TV Reviews : ‘Celebrating Bird’ Offers Glimpse at Genius of Parker
For those who saw Clint Eastwood’s “Bird” and felt it left unanswered a lot of questions about alto great Charlie Parker’s life, times and musical genius, “Celebrating Bird: The Triumph of Charlie Parker” (at 9 tonight on Channels 28 and 15) may clear up some of those obfuscations.
The film tells at least part of the story of one of the finest creative artists of the 20th Century, whose harmonic and melodic innovations forever changed the course of modern jazz, and, some say, pop music as well.
Co-directed and edited by Kendrick Simmons, and co-directed and written by Village Voice jazz critic Gary Giddins--and based on Giddins’ book of the same name--the hourlong program is made up of spoken text, interviews--with Jay McShann, Dizzy Gillespie, et al.--stills, film footage and musical examples.
The skillful mixture of these elements, underscored by excerpts from such classic Parker tunes as “Moose the Mooche,” “Cool Blues,” “Scrapple From the Apple” and “Bird of Paradise,” give “Celebrating Bird” the smooth flow typical of an improvised solo by its subject.
The film begins with slow-motion, silent footage of Parker, horn in hand, first just smiling, then playing; the film makers use a sensuous piece, “Ballade,” as background. This clip--one of only a few known film clips of the altoist--is a metaphor for Parker’s musical life: He’s all grace and poetry while he’s playing. But his non-musical existence was often one of turmoil: He was addicted to heroin and alcohol for most of his adult life, and eventually died of severe medical complications in 1955 at the age of 34.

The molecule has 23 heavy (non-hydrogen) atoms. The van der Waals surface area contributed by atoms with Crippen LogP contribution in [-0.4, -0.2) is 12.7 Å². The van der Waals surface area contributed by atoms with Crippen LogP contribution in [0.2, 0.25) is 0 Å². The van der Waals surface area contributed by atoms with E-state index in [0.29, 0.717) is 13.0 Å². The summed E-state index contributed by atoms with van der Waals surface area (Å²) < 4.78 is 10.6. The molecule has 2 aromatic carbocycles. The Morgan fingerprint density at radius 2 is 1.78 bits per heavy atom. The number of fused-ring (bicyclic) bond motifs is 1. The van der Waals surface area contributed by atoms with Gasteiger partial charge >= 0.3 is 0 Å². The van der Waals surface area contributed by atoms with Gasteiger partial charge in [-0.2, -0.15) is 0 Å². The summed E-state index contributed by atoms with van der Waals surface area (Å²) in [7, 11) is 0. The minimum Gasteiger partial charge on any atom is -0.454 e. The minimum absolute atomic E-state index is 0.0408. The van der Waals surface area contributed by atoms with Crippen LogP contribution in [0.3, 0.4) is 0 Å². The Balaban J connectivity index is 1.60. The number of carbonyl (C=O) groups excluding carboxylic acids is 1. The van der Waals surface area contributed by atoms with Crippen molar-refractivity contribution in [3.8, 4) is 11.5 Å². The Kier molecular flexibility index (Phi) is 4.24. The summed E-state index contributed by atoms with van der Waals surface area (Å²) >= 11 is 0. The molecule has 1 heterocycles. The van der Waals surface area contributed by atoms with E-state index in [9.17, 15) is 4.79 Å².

All the important events in Parker’s life are touched upon, from his early career in his hometown of Kansas City, Mo., and his first meetings with Gillespie in New York, to the disastrous late-1945 trip to Los Angeles and his conquests of Europe in the early ‘50s.
Though there are no clear-cut technical reasons given for the breadth and importance of Parker’s artistic gifts, the effect they had on others is attested to time and again. In “Bird,” unless the viewer understood Parker’s genius going in, the film did little to explain his musical prowess and attendant reputation as a peerless soloist.
“Bird,” on the other hand, through Forrest Whitaker’s excellent lead role performance--which, according to people who knew the altoist, accurately captured his laugh, movement, manner of speaking and dark side--gave us insight into the emotional makeup of the artist. “Celebrating Bird” is skimpy in this area.
Screening a cassette of “Bird” immediately after watching “Celebrating Bird” would certainly result in a fuller picture of Parker, the man and musician, than either provides by itself.
Still, the interviews in “Celebrating Bird” do shed a little light on Parker’s character. His first wife, Rebecca Parker Davis, whom he married when he was 15 (she was 19), tells that after an accident in 1936, Parker “became different,” and soon was having her watch him shoot heroin. McShann, with whom Parker made his record debut, laughingly recalls bandleader Earl Hines, who had hired Bird away from McShann, telling him: “This is the worst guy in the world. He owes everybody in town money, he owes everybody in the band money and I don’t know where his horn is.”
Jazz critic Leonard Feather recalls a trip to Coney Island with Parker that was remarkable for its uneventfulness. “I went with my family, and Bird and the rest of us just sat on the beach, relaxing and talking. He could be just like a next-door neighbor, there was that side to him.” And Gillespie adds, “He was very caring.”
“Celebrating Bird,” which includes the Parker-Gillespie performance of “Hot House” on Earl Wilson’s New York City-based TV show in its entirety, serves as an excellent introduction into the genius that was Charlie Parker, and will no doubt inspire some to investigate his recordings, a magnificent oeuvre, indeed.